Lost Springs Storm
Thursday night last week was one of those magical evenings when, as Ansel Adams was fond of saying, “Chance favors the prepared mind.” I had been to Lost Springs a number of times to photographically explore, but as storms rolled across east-central Wyoming near evening, I came back with the expectation of something…special. Chance, indeed: A train rolled through town, allowing life in the shot, and as a gift, the storm gave me a lightning bolt.
Just my way to celebrate the first blizzard of the season: rush out into it, and shoot pictures.
A brief time lapse of a storm front moving across the high plains. Not meant to be terribly high quality, but rather just for illustrative purposes. Enjoy.
Little Chicago, Sand Hills
I often think the weather and fate conspire to help me find emotionally powerful landscapes and people. Case in point: the Little Chicago cattle yard in this photograph. Begin story.
My assistant, Liz, and I had been following this storm for hours. We’d carefully checked the forecast for the Sand Hills that day, hoping for inclement weather and good subjects; the landscape photographer’s mantra is “Bad weather makes good pictures,” after all. As we hurried along to align ourselves to a photographically appropriate angle to the storm, things began to fall together, and looking over at Liz, I said, “Okay, I’m taking a left on the next gravel road, and maybe we’ll get lucky.”
Over the second hill about 1/2 mile down the road was this cattle yard. I slammed on the brakes, tossed the truck into the side of the ditch to park, and out we ran as the storm rumbled violently around us. Rain looked imminent, and in fact, more than we expected.
But the light. Oh, the light! The rolling expanse of the Sand Hills, the roiling black clouds backlit by late afternoon sun, the texture of the grasses and the irony of Little Chicago.
Lucky? Boy, were we ever.
Storm and Moon, Buffalo County
This is the landscape of my youth: the southeastern last finger of the Sand Hills, their rolling tall grasses broken by occasional cornfields and stands of trees. It differs from the central and northwestern hills, with their intermittent ponds, lakes and absent trees, but in all hold true several constants: grass, sand, storms and sunsets.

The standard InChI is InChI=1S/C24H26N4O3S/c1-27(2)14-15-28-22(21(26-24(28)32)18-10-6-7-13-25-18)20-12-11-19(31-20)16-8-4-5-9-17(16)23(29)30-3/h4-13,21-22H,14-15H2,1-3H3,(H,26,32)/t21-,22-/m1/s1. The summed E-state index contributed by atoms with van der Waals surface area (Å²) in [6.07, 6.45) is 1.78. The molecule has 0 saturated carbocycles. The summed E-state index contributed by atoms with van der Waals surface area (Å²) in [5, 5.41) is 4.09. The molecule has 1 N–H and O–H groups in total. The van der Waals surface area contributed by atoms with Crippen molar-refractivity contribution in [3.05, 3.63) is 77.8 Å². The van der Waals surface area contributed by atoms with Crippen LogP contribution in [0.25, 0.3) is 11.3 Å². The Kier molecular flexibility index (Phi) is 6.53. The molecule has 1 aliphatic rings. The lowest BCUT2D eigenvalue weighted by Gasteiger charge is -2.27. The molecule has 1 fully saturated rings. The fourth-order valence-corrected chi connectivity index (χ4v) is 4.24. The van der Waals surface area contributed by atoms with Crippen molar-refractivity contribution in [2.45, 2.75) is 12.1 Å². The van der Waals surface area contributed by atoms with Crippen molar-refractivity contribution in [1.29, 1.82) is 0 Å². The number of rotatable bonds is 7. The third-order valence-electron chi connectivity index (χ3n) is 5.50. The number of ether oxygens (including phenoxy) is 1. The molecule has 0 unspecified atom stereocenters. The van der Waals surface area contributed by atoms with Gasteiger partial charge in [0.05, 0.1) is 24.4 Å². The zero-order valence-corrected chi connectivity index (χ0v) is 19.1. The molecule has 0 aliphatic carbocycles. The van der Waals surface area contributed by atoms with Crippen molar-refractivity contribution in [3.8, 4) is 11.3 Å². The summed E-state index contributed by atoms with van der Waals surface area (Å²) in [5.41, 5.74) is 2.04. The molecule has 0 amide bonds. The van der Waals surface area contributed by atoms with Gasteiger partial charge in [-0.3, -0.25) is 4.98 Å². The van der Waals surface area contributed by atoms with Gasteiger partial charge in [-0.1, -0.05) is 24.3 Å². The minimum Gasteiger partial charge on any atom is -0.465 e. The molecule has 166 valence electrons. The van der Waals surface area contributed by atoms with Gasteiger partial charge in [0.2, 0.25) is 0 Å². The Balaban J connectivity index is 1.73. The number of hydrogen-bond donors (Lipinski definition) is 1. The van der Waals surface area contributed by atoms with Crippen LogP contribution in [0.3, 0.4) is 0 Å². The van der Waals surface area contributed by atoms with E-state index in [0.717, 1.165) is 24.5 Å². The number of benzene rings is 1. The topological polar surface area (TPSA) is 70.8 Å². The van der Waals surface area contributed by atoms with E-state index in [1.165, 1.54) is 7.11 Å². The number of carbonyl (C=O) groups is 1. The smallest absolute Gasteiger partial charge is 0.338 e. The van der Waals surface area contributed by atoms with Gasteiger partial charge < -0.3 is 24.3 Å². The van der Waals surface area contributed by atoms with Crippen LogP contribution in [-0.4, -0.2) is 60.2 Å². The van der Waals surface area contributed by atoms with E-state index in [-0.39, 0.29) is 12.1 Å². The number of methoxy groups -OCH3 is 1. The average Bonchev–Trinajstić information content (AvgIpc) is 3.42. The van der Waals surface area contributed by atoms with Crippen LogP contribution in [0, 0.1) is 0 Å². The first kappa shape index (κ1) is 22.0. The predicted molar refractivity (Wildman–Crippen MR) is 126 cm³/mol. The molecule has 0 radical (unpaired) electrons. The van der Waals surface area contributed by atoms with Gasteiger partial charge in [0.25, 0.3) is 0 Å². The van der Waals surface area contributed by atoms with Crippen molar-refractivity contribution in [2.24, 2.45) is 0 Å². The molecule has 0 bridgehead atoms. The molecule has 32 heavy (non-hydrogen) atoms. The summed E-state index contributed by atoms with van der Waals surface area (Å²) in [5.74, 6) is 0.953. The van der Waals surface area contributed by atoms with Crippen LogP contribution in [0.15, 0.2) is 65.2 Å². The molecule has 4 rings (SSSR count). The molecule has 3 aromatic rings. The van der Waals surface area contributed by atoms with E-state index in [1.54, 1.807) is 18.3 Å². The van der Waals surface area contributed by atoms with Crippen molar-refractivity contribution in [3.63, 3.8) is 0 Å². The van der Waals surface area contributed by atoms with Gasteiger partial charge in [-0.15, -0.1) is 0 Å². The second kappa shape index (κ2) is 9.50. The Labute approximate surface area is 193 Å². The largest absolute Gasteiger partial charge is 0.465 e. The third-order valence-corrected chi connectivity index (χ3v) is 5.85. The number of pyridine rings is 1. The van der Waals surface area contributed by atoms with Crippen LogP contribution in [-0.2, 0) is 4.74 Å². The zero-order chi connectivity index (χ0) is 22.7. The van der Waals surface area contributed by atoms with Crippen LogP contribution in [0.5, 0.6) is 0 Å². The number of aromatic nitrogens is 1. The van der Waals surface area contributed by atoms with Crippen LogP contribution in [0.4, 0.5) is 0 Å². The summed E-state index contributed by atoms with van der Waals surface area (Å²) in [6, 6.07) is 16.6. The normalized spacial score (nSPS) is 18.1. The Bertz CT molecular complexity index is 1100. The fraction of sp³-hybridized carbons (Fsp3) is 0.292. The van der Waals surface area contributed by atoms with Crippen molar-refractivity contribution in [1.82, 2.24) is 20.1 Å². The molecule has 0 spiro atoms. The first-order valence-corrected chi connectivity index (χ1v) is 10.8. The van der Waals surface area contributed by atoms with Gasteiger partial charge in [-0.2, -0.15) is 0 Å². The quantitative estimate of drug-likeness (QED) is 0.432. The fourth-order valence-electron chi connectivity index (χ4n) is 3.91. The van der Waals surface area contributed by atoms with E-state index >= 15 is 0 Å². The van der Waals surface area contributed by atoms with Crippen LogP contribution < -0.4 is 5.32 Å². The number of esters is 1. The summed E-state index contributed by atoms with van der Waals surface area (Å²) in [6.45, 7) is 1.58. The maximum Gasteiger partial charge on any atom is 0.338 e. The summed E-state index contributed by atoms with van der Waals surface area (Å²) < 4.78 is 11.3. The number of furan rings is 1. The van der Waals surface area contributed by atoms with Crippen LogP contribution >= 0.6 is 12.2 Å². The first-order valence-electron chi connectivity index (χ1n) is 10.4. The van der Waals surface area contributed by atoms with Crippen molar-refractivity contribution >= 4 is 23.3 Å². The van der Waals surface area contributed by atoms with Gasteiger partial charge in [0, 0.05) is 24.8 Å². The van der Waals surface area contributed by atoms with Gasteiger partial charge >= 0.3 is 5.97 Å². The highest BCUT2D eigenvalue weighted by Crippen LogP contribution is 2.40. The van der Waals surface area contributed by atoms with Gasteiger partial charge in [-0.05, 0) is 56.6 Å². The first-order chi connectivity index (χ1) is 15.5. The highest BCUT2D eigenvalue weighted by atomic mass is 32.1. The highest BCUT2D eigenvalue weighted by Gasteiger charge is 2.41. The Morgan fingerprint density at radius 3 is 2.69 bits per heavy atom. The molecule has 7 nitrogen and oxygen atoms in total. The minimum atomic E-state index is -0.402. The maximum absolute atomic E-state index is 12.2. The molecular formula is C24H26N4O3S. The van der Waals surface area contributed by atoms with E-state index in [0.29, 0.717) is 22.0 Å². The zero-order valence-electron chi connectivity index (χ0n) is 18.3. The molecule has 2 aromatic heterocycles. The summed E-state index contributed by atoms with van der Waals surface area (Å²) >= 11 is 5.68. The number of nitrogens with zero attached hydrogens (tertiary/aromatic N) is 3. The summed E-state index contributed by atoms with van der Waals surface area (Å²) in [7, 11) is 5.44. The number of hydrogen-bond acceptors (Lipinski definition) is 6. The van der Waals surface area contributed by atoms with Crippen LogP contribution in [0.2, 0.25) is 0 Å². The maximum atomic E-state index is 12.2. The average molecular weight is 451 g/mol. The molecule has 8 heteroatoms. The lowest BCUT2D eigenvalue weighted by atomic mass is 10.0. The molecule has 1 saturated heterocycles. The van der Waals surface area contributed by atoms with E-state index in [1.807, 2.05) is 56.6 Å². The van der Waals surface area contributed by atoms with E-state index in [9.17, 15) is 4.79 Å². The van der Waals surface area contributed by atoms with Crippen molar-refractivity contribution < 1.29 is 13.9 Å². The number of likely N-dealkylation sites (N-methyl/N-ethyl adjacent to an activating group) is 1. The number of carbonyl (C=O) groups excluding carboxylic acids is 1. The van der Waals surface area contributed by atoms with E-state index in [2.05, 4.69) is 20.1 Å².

The truly cavernous sky of the Sand Hills makes storms seem either miniscule or massive, and on this Wednesday evening, with its brilliant warm light flooding the plains, a large storm appeared toy-like and benign when compared to the moon and open heavens.
Horses and Building Storm, Grant County
As I pursued a storm moving east through the Sand Hills, hoping for more images, these two horses staring down at me from the top of a grass-covered dune stopped me in my tracks. I scaled the 30-foot dune, and as I did… the horses fled.
Horses, Rails and Gathering Storm, Grant County
An interesting part of living in Nebraska is the size of the sky, and with that size, how much more dramatic our storms are as they build. Moreover, that combination of sky and storm often requires photographers to break one of their cardinal rules: photographing more than one hour after sunrise. In Grant County, on a Wednesday morning, this storm began its life as I passed these horses and meager ranch, and the sun rays dappled through the burgeoning atmospheric cataclysm to illuminate the horses for fewer than 60 seconds.
Approaching Storm, Sand Creek Badlands
I’ve been told many times my landscape work looks different: I often place the horizon line low, allowing the sky and clouds to build their strength through much of the frame. Those same clouds are a hallmark of many of my best landscapes, creating lines and drama to complement the land. Continue reading
Storm, Sioux County
Why sit out a severe storm with a history of tornadoes on a dirt road with no cell service? Because at 7 o’clock in the evening, with the storm on the northeast horizon and the sun to my side, the contrast of the white badlands, yellow prairie grass, and the black storm created textures worth taking such a chance.